European Radiology

, Volume 20, Issue 9, pp 2126–2134 | Cite as

Spectroscopic (multi-energy) CT distinguishes iodine and barium contrast material in MICE

  • N. G. Anderson
  • A. P. Butler
  • N. J. A. Scott
  • N. J. Cook
  • J. S. Butzer
  • N. Schleich
  • M. Firsching
  • R. Grasset
  • N. de Ruiter
  • M. Campbell
  • P. H. Butler
Computed Tomography



Spectral CT differs from dual-energy CT by using a conventional X-ray tube and a photon-counting detector. We wished to produce 3D spectroscopic images of mice that distinguished calcium, iodine and barium.


We developed a desktop spectral CT, dubbed MARS, based around the Medipix2 photon-counting energy-discriminating detector. The single conventional X-ray tube operated at constant voltage (75 kVp) and constant current (150 µA). We anaesthetised with ketamine six black mice (C57BL/6). We introduced iodinated contrast material and barium sulphate into the vascular system, alimentary tract and respiratory tract as we euthanised them. The mice were preserved in resin and imaged at four detector energy levels from 12 keV to 42 keV to include the K-edges of iodine (33.0 keV) and barium (37.4 keV). Principal component analysis was applied to reconstructed images to identify components with independent energy response, then displayed in 2D and 3D.


Iodinated and barium contrast material was spectrally distinct from soft tissue and bone in all six mice. Calcium, iodine and barium were displayed as separate channels on 3D colour images at <55 µm isotropic voxels.


Spectral CT distinguishes contrast agents with K-edges only 4 keV apart. Multi-contrast imaging and molecular CT are potential future applications.


Medipix CT spectroscopy Spectral CT K-edge imaging Contrast material Photon counting detector 



We thank the Medipix2 and Medipix3 collaborations and European Organisation for Nuclear Research (CERN) for use of the Medipix detectors; Graeme Kershaw for fixing the mice in the resin; Judith Dawson for help preparing the manuscript; Steffi Girst for dose estimation.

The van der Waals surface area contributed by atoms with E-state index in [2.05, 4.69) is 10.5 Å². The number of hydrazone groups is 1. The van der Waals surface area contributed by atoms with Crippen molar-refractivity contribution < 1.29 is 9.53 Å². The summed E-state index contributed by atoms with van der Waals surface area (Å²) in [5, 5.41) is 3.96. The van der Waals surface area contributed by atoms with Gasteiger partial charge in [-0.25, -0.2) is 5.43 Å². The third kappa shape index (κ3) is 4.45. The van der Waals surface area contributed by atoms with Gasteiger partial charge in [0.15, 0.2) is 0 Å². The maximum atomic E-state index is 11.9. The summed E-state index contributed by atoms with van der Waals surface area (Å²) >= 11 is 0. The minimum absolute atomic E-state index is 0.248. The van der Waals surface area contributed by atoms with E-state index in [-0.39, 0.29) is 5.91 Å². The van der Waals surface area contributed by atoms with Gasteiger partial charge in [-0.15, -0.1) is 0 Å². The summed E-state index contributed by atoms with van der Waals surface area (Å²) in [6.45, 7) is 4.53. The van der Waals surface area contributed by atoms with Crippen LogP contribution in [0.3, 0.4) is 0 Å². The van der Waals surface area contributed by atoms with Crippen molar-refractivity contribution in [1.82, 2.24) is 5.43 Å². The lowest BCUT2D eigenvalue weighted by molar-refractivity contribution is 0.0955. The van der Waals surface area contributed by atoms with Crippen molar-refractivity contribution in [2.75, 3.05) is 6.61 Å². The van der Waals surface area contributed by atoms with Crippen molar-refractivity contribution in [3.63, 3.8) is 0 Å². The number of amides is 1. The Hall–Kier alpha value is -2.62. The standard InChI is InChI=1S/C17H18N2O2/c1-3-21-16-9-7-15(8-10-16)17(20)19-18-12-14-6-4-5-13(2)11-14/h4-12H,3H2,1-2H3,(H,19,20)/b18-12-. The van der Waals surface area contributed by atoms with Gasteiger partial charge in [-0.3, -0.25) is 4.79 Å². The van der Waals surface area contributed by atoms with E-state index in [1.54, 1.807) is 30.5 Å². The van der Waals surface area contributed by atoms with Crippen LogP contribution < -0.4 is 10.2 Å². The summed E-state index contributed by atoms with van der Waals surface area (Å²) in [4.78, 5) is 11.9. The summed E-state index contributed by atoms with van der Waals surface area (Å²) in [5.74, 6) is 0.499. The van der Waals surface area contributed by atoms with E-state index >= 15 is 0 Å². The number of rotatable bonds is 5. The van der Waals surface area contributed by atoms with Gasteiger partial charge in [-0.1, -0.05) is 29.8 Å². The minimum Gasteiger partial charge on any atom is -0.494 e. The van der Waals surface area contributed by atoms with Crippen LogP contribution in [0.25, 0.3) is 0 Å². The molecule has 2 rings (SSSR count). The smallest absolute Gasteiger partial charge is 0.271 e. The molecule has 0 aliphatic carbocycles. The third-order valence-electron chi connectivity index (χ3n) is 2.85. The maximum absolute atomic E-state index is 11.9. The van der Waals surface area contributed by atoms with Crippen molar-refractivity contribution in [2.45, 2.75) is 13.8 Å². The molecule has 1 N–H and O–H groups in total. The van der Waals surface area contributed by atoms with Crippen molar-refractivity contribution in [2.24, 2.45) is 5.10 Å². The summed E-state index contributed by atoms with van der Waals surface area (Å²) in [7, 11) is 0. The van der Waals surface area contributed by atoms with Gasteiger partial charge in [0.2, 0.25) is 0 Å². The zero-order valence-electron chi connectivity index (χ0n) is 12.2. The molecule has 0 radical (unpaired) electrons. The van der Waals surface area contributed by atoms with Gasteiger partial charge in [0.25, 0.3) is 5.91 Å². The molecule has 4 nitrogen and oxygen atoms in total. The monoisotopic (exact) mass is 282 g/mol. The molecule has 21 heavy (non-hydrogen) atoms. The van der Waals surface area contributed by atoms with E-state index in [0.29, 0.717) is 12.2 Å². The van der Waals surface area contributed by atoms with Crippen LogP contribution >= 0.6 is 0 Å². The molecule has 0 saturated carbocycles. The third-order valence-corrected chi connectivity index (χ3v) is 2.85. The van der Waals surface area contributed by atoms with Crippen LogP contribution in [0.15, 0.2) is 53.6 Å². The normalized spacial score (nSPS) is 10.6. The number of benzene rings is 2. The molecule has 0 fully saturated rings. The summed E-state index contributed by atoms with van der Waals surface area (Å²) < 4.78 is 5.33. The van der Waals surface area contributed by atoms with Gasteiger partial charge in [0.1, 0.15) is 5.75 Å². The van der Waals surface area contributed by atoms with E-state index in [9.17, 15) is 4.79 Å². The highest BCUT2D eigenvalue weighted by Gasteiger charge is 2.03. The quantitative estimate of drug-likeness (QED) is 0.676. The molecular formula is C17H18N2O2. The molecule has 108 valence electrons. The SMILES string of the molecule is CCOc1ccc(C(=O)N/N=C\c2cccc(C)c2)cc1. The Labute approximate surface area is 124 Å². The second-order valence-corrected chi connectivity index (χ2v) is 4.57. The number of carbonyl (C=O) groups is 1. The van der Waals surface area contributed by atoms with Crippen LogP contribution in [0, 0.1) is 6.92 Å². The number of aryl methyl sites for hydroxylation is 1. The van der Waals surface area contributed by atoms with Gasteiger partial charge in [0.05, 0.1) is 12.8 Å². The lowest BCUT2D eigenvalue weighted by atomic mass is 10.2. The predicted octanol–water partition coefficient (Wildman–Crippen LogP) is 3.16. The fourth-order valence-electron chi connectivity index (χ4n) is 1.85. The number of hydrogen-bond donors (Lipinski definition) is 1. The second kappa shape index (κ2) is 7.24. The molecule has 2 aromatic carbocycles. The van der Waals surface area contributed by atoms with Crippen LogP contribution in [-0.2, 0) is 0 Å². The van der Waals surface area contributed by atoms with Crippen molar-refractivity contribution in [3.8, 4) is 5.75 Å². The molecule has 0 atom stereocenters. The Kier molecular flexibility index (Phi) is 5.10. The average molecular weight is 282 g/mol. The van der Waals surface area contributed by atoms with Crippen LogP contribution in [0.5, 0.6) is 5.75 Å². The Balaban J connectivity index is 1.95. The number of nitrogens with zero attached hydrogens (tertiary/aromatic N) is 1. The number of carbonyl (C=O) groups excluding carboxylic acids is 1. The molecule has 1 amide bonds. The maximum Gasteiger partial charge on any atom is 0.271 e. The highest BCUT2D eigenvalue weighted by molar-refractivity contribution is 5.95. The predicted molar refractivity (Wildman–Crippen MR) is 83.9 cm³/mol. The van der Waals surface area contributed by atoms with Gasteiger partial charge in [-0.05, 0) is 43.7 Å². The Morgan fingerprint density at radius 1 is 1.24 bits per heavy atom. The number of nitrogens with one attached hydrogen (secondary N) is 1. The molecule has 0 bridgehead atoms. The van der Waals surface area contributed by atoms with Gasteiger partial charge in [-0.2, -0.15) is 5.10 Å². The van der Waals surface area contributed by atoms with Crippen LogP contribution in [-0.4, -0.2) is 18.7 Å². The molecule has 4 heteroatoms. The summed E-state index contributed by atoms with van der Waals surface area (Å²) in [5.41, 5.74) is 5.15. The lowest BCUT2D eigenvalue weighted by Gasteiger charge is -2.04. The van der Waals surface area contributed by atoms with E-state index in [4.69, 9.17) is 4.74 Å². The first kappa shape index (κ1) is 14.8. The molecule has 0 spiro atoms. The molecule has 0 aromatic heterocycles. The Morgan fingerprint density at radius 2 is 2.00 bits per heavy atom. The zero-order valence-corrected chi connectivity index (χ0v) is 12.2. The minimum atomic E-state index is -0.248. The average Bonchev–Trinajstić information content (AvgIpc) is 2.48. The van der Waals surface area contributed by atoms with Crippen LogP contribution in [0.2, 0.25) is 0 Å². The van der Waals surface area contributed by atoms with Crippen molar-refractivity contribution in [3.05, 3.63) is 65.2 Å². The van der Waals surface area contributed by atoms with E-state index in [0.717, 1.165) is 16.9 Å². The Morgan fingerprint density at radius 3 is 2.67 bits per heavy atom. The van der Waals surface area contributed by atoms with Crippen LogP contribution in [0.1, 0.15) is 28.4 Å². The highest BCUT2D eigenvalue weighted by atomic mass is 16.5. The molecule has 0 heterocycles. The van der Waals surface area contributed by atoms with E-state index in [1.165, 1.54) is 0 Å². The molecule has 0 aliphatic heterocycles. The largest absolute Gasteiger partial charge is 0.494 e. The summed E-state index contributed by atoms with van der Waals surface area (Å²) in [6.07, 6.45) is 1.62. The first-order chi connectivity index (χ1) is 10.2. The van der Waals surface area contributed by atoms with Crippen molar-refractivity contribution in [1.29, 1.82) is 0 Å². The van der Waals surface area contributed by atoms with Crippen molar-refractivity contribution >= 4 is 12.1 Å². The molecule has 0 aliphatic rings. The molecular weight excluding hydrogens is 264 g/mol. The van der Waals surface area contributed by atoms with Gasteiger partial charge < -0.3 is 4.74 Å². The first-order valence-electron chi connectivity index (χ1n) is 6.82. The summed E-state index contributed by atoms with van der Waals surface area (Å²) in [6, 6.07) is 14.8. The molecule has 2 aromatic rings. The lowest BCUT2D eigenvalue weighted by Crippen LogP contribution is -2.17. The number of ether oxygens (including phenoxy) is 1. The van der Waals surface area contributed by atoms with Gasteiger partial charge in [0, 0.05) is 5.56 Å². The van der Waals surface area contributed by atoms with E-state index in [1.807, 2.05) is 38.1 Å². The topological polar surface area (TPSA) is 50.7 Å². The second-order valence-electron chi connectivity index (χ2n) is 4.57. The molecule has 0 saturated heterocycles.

This work was supported by FRST-Man grant PROJ-13860-NMTS-UOC.

This information was presented at the European Congress of Radiology, March, 2009


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Copyright information

© European Society of Radiology 2010

Authors and Affiliations

  • N. G. Anderson
    • 1
  • A. P. Butler
    • 1
    • 2
  • N. J. A. Scott
    • 3
  • N. J. Cook
    • 4
  • J. S. Butzer
    • 5
  • N. Schleich
    • 2
    • 4
  • M. Firsching
    • 6
  • R. Grasset
    • 7
  • N. de Ruiter
    • 7
  • M. Campbell
    • 8
  • P. H. Butler
    • 2
  1. 1.Department of RadiologyUniversity of OtagoChristchurchNew Zealand
  2. 2.Physics and AstronomyUniversity of CanterburyChristchurchNew Zealand
  3. 3.Department of MedicineUniversity of OtagoChristchurchNew Zealand
  4. 4.Medical Physics and BioengineeringChristchurch HospitalChristchurchNew Zealand
  5. 5.Physics DepartmentKarlsruhe Institute of TechnologyKarlsruheGermany
  6. 6.Physics DepartmentFriedrich Alexander UniversityErlangenGermany
  7. 7.Hitlab NZUniversity of CanterburyChristchurchNew Zealand
  8. 8.Physics SectionEuropean Organisation for Nuclear ResearchGenevaSwitzerland

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